The game is won, once your opponent has six cards in their damage zone!

As well as the above process, you have the card special abilities to factor in! You won’t fulling grasp everything regarding the special abilities from the get-go and may need to keep referring to the rules to understand the symbols, but the basic game format is easy to pick up and the more you play the greater your understanding of the nuances of the game. Before you know it, you will be purchasing booster packs, building a unique deck and googling where your local CardFight events are taking place!

I have written up a more comprehesive version of the rules and tactics with detail on other aspects of the game in the articles section if you want to take a look here.

The New Variant

Recently, Bushiroad have refreshed the Cardfight Vanguard concept and although they are still releasing some product for Vanguard G, most of the new releases are now for the Cardfight Vanguard concept and are centred round the characters and their teams from the anime TV series. Trial decks are each based on one of the characters from the series and use the clan and units they play with on the show. Don’t worry, you don’t need to watch the show to enjoy the game! 

In this new variant on the game G units are replaced with 'Imaginary Gift' cards in the trial decks, although it is possible to play with both conceots together if you wish. Each clan will work best with a different one of the three available and you are only permitted to have one type in your deck.

One more change to the game is the addition of a new trigger ability called Front. When this card is drawn, all units in the front row get the power increase for that combat (as indicated by the figure under the trigger ikon).

The Verdict

This game offers huge variety. There are dozens of trial decks and thousands of cards to build or interchange. It is the special abilities of the cards that make the game really interesting and it is great that, by customising your deck, you can mould the abilities of the cards to the way you like to play.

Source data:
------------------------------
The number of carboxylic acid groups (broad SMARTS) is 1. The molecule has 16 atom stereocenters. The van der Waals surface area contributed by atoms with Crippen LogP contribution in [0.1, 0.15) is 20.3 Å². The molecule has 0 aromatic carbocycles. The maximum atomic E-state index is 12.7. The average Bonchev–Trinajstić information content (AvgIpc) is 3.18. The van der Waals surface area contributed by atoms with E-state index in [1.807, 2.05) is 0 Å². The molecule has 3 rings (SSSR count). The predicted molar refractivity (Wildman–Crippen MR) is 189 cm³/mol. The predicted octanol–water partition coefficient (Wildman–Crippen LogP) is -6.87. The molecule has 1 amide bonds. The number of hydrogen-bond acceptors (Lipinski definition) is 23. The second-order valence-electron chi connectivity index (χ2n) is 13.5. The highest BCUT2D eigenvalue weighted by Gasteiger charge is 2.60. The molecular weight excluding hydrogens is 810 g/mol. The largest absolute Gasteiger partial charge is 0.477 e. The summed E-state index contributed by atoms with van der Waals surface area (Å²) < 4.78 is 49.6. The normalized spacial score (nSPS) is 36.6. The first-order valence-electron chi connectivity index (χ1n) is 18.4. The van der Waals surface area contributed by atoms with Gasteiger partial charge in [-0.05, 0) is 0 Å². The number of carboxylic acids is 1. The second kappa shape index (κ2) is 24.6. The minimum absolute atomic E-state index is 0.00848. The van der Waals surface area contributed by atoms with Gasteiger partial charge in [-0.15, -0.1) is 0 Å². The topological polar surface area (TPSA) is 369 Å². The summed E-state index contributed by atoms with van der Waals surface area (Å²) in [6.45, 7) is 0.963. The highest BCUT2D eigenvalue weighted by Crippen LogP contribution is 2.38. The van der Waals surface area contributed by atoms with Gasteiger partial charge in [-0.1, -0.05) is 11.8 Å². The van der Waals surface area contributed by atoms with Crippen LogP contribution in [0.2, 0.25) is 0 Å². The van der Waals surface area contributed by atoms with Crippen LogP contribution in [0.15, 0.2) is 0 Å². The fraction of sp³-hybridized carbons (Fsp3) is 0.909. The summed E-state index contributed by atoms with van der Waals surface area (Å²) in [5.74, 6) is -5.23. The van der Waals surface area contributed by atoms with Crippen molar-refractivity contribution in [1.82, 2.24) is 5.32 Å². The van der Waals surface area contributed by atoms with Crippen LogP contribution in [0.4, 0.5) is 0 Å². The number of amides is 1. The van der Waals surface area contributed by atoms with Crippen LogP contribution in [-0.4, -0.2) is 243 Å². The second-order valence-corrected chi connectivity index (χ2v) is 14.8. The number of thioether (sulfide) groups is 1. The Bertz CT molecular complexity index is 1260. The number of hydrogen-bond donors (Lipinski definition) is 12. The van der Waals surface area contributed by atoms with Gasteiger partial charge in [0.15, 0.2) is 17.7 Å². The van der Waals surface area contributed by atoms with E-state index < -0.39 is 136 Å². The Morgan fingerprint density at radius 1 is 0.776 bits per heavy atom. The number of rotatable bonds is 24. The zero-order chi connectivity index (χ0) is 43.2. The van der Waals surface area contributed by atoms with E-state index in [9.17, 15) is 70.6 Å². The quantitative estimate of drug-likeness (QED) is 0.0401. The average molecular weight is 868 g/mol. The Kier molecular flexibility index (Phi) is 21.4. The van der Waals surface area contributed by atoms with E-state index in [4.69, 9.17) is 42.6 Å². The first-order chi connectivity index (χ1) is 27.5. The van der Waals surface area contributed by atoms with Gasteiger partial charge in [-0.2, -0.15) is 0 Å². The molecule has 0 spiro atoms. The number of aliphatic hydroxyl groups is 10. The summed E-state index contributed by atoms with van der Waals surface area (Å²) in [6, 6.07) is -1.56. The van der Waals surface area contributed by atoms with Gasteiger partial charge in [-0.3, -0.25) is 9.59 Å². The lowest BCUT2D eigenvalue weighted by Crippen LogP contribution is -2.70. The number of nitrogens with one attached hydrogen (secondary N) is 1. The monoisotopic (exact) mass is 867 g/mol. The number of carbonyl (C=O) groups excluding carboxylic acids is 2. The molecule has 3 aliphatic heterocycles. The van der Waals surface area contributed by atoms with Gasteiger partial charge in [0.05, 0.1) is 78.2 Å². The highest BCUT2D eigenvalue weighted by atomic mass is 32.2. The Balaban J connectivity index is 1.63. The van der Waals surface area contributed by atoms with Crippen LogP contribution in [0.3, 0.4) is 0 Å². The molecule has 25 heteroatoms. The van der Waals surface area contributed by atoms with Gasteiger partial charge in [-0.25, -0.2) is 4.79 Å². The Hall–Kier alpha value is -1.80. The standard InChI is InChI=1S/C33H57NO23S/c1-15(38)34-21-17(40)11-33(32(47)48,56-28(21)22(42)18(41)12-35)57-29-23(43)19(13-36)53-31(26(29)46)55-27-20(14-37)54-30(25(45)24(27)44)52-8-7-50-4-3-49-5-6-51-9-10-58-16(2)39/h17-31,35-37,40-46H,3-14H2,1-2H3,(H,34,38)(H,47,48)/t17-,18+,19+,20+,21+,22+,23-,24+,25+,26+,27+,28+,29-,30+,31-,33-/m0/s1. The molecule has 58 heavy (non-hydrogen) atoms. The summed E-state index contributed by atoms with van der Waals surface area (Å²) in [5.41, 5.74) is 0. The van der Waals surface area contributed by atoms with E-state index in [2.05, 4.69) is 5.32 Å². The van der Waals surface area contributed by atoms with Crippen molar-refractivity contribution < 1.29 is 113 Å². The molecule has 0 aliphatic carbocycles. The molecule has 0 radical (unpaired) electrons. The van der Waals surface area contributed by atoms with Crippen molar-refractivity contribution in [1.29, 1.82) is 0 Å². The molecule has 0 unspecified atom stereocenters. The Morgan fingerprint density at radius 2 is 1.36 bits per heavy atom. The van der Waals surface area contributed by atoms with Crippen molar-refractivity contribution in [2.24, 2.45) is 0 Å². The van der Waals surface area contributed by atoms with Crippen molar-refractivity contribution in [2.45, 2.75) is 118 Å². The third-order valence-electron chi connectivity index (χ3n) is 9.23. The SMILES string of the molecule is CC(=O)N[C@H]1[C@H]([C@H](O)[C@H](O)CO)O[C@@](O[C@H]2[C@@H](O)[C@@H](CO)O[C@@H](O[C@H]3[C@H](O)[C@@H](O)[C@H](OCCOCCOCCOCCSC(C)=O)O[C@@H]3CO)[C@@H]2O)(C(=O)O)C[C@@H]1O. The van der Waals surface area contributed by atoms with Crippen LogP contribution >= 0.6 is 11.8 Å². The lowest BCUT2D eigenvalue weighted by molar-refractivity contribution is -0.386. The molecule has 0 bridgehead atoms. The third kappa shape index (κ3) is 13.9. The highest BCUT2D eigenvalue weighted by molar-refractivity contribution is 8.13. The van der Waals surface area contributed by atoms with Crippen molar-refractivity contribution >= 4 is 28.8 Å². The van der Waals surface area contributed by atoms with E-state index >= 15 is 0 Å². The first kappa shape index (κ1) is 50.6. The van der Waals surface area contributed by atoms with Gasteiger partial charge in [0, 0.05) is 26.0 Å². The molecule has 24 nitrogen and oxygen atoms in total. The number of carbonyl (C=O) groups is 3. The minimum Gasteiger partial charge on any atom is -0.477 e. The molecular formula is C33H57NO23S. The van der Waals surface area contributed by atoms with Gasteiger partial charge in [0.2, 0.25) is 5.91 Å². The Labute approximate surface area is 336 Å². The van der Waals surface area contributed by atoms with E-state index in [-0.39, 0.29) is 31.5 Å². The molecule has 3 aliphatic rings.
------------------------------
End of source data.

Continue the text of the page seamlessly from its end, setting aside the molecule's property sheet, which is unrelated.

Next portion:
The artwork on the cards is awesome, with featured characters ranging from beautiful girls to chickens - yes I said chickens – I found one in the new Q4 booster box! More recent decks are centred round characters you may recognise from the Cardfight Vanguard anime series and the series can also offer great pointers on game-play too.

Trial decks are really reasonably priced, but the booster packs can start to make it a bit pricey, so before you order do your research and make sure you know what you are buying and ensure it will work with your deck. Be prepared to get addicted!!!

The changes brought in with the transition from Vanguard G to Cardfight Vanguard as well as some abilities becoming more simplified and easier to understand is designed to make the game easier to learn for players coming into it after watching the anime. So, as well as offering something new to existing fans it is enabling a whole new generation of players and making it easier to learn.

I may be new to CCGs but I must say I’ve really enjoyed learning to play Cardfight Vanguard. It was really baffling at first and I feel like I’m still only just at the start of my journey. The great thing is that you can just get on and play without understanding absolutely everything, although it’s best if your opponent is in the same position and not an international champion!

If you love your CCGs but haven’t checked out Cardfight Vanguard, are you mad? What are you waiting for? If, like me, you’re new to the concept, the new trial decks are a good place to start, just keep it simple to start with and work your way up to the complex stuff!

9
For CCG fans and newbies alike - a game with huge variety and collectable too!